Put a straight edge from the top of the quarter panel to the bottom and you will quickly see that it is "not" straight.

Unless you remove the complete shell from a damaged trailer, you cannot remove a segment or quarter panel and use it again.

There are blind rivets that hold those panels in place on the first or last main bow as the case may be, which are underneath the side, window and roof sheets of aluminum.

You will need to get a replacement from a dealer. The cost is ball park $400.00 for a quarter panel. If you wish to polish the trailer, the new quarter panel will exactly match the shine as it originally did, even though a different aluminum is used.

Turn the loss into your insurance company.

A dealer that knows how to replace that panel, will charge about $1000.00 or more, to replace it, plus freight. Labor, depending on the shop, will be about 8 hours, turn key.

Andy
__________________
Inland RV Center, In is offline   Reply With Quote
Old 06-15-2006, 11:08 PM   #26
Rivet Master
 
1960 24' Tradewind
santa barbara , California
Join Date: Apr 2006
Posts: 1,352
Agree completely ,

Go with the insurance and fix it right ,sounds like a nightmare ,what with the
hidden rivits and what else you need to do to even get at them.Even at 1500
dollars ,it as good as new !!

Scott
__________________
scottanlily is offline   Reply With Quote
Old 06-16-2006, 10:50 AM   #27
2 Rivet Member
 
1978 31' Sovereign
Mesa , Arizona
Join Date: Jul 2003
Posts: 37
Smile

Unfortunately, It is a bit more complicated than that as the damage to the trailer was done last fall. Trust me I would have submitted this to my ins co. if it was still possible. To make a long story short I waited too long to file the claim and have since switched inusrance cos, so the damage is not insurable.

That said. The repairs are complete. I took the old quarter panel, cut out the damaged section along the front of it (about the first 12 inches of the quarter panel were completely cut out). I then Added in a piece of .032 flat sheet. Matched the rivet pattern on the rest of the rig. and replaced the quarter panel. I am not sure if I am missing something about blind rivets, etc., but the quarter panel slid right out and with a little coaxing and a few sheetmetal cuts to my fingers, slid right back in. It took me about 1 hour to remove the rivets, 2 hours to mend the quarter panel and patch in a new secion of rib that was bent and about 3 hours to slide the quarter panel back into place perma-bond and re-rivet. I still have to clean up the rivets. It definiitely does not look as good as a non patched quarter (there is a patch), but it actually came out looking better than I had expected. All of the rivets I took out were bucked, so the quarter panel has probably never been replaced. Interestingly enough, the panel had not been sealed, with a few exceptions of vulcum around the taillight housing. The other interesting thing is that the flat sheets on my rig seem to be .032 while the compund section that I repaired was slightly thinner, .025? Anyway I just need to figrue out how I am going to clean up all fo these rivets and put the trim and the awning back in place.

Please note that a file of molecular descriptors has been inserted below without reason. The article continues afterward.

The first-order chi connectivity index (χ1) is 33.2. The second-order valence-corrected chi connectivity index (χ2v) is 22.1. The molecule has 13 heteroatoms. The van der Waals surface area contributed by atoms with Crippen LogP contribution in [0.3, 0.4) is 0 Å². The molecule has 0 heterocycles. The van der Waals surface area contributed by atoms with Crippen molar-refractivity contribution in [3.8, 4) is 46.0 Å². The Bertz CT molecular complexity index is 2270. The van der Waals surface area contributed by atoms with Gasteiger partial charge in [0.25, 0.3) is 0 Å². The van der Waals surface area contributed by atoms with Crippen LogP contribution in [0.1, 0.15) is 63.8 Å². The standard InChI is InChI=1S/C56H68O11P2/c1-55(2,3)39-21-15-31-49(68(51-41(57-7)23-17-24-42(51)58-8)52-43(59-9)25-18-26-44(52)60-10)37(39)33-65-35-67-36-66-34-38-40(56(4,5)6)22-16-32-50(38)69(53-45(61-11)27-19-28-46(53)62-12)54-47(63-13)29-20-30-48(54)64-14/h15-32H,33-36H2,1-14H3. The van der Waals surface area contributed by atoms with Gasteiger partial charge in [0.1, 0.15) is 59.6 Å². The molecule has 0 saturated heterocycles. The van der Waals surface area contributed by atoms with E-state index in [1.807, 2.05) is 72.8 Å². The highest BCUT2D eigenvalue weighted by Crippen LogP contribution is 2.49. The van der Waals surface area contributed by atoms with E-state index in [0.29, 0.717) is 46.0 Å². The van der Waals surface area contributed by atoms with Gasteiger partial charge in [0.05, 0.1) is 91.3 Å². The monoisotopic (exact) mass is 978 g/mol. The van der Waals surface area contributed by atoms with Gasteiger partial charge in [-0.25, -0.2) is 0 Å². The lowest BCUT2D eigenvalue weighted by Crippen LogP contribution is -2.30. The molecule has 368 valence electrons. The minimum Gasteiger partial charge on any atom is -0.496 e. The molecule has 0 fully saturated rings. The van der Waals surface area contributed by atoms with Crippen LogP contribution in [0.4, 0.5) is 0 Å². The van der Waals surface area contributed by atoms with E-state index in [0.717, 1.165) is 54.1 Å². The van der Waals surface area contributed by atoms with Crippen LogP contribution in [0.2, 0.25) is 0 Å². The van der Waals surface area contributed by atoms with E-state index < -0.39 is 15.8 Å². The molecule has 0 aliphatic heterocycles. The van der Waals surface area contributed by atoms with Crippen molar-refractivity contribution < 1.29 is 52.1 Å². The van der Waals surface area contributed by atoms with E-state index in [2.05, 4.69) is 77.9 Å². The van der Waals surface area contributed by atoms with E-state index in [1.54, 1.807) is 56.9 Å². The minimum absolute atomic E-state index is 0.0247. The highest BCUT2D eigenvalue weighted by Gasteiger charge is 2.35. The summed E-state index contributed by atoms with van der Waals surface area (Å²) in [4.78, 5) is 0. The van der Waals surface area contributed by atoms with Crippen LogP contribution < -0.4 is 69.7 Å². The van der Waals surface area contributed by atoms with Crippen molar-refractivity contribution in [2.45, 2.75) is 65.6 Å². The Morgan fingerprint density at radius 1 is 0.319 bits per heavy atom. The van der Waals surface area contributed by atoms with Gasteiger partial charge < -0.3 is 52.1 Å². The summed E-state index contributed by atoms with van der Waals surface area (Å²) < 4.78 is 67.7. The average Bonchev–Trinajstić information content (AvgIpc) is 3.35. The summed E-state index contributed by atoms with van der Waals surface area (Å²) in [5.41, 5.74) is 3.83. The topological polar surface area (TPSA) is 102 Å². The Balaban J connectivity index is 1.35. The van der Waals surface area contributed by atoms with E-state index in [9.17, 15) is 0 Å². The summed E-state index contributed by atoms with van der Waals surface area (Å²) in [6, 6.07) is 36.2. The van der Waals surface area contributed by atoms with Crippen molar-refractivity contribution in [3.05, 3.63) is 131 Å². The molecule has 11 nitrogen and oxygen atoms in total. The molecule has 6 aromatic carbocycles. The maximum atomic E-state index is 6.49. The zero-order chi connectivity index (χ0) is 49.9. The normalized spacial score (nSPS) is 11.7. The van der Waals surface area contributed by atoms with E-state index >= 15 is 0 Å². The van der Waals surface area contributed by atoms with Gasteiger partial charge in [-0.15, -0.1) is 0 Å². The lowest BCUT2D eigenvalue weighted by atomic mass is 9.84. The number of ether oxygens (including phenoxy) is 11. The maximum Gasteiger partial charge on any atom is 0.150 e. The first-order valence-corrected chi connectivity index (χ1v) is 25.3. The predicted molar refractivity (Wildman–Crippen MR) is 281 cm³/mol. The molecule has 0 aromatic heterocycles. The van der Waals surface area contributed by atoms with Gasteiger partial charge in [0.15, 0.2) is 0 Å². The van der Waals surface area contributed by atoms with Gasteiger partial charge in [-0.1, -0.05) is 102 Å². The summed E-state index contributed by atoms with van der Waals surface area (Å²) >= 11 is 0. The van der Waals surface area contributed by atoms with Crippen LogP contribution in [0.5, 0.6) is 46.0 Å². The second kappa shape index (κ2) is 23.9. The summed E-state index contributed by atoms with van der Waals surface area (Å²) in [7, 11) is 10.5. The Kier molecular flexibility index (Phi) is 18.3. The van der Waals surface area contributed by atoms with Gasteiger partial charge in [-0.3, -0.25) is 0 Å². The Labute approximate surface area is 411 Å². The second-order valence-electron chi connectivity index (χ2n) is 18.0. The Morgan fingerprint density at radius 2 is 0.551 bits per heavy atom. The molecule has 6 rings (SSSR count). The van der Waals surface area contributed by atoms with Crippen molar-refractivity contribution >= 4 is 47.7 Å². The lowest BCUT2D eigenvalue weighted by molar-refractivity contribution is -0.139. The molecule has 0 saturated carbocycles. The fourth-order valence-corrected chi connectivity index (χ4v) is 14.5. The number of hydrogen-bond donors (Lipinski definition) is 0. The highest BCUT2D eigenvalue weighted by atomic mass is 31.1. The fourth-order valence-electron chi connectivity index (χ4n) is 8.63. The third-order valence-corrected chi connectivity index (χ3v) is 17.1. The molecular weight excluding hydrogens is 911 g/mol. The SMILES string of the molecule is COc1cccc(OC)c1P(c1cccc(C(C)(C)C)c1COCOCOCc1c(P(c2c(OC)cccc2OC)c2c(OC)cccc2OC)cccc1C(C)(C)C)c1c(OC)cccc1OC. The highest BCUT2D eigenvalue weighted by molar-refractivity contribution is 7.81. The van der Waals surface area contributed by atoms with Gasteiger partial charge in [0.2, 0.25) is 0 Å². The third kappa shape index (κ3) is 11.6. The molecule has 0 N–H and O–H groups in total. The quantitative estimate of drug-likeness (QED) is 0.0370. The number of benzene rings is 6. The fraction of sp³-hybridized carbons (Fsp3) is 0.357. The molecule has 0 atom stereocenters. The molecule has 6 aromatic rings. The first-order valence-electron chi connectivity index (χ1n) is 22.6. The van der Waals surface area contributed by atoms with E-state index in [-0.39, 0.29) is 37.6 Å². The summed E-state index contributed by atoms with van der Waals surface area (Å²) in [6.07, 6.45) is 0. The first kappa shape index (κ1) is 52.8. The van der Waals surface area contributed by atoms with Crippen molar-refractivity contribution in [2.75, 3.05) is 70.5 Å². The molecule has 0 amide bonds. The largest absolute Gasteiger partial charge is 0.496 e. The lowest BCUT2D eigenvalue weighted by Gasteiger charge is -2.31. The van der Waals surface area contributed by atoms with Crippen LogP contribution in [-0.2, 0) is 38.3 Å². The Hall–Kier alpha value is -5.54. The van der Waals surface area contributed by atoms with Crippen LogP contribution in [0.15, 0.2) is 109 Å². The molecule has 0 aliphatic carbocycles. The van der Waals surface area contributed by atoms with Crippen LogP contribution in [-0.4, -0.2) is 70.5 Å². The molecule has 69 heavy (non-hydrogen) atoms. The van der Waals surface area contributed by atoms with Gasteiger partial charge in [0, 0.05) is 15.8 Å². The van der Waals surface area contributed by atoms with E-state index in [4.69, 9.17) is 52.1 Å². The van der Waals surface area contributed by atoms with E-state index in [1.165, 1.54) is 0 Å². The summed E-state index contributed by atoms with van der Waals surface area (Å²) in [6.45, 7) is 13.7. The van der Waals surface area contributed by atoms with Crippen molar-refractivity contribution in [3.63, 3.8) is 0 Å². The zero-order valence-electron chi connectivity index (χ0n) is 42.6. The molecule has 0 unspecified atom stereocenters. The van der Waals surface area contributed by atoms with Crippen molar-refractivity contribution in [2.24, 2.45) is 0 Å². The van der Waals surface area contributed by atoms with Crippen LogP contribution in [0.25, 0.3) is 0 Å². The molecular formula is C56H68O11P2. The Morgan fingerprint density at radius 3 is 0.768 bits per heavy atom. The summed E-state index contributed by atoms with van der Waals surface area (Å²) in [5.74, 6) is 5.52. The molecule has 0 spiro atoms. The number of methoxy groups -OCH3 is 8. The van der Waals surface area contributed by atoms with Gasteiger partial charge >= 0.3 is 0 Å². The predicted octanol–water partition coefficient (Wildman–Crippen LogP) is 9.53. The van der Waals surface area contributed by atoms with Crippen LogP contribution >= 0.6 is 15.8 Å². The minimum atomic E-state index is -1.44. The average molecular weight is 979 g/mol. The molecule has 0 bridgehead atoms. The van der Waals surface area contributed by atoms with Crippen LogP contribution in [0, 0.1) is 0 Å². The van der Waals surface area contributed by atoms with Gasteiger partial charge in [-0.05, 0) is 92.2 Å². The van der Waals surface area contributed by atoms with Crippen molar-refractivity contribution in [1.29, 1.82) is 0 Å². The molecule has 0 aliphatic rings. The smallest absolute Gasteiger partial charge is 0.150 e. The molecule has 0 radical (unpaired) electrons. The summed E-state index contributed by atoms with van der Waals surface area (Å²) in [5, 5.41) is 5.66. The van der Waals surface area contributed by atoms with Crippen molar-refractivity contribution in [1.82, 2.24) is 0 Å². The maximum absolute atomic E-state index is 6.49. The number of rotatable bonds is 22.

Long term I would like to replace the panel with one that has not been mended but I am already way over budget on this trailer with all of the other projects that I am currently doing (new furniture, floor coverings, tank relocations to name a few) and had to make a concession on the quarter panel. Right now $450 is too much to spend when I can fix it for $20 and $1000-$2500 is not even in the cards unless I want to end up in divorce court.

sw
__________________
sladew is offline   Reply With Quote
Old 06-16-2006, 11:03 AM   #28
Rivet Master
Airstream Dealer
 
Inland RV Center, In's Avatar
 
Corona , California
Join Date: Feb 2002
Posts: 16,499
Images: 1
You still can submit a claim to the "old" insurance company.

Thery may squawk, but legally, they must honor your claim.

If they refuse, you can take them to small cliams court and win, hands down.

But you must be prepared with an estimate from a Certified Airstream dealer.

What you did is ok, but it reduces the value of your Airstream far more than you may realize.

A repair, that is spliced in, suggests improper repairs to a buyer, who will assume that other parts of the trailer have been likewise repaired in the same fashion, namely, scabbing in parts, especially when you spliced in a flat piece of metal, instead of the original compound curve. That area may look flat, but it is not.

Sooner or later, you will pay a financial penalty for that type repair.

Sorry, but that's the way it is.

Andy
__________________

__________________
Inland RV Center, In is offline   Reply With Quote
Reply


Currently Active Users Viewing This Thread: 1 (0 members and 1 guests)
 
Thread Tools Search this Thread
Search this Thread:

Advanced Search
Display Modes

Posting Rules
You may not post new threads
You may not post replies
You may not post attachments
You may not edit your posts

BB code is On
Smilies are On
[IMG] code is On
HTML code is Off
Trackbacks are Off
Pingbacks are Off
Refbacks are Off


Similar Threads
Thread Thread Starter Forum Replies Last Post
Solar Panel Installation 69Overlander Generators & Solar Power 28 03-03-2013 09:18 PM
Saggy Bottom ( rear end ) smily Repairing/Replacing Floor &/or Frame 127 10-01-2006 09:28 PM
replacement panel maznblu Ribs, Skins & Rivets 4 09-18-2002 06:45 PM
Dented panel replaced Jim W Ribs, Skins & Rivets 1 07-08-2002 08:07 PM


Virginia Campgrounds

Reviews provided by




Copyright 2002- Social Knowledge, LLC All Rights Reserved.

All times are GMT -6. The time now is 06:47 AM.


Powered by vBulletin® Version 3.8.8 Beta 1
Copyright ©2000 - 2017, Jelsoft Enterprises Ltd.

Airstream is a registered trademark of Airstream Inc. All rights reserved. Airstream trademark used under license to Social Knowledge LLC.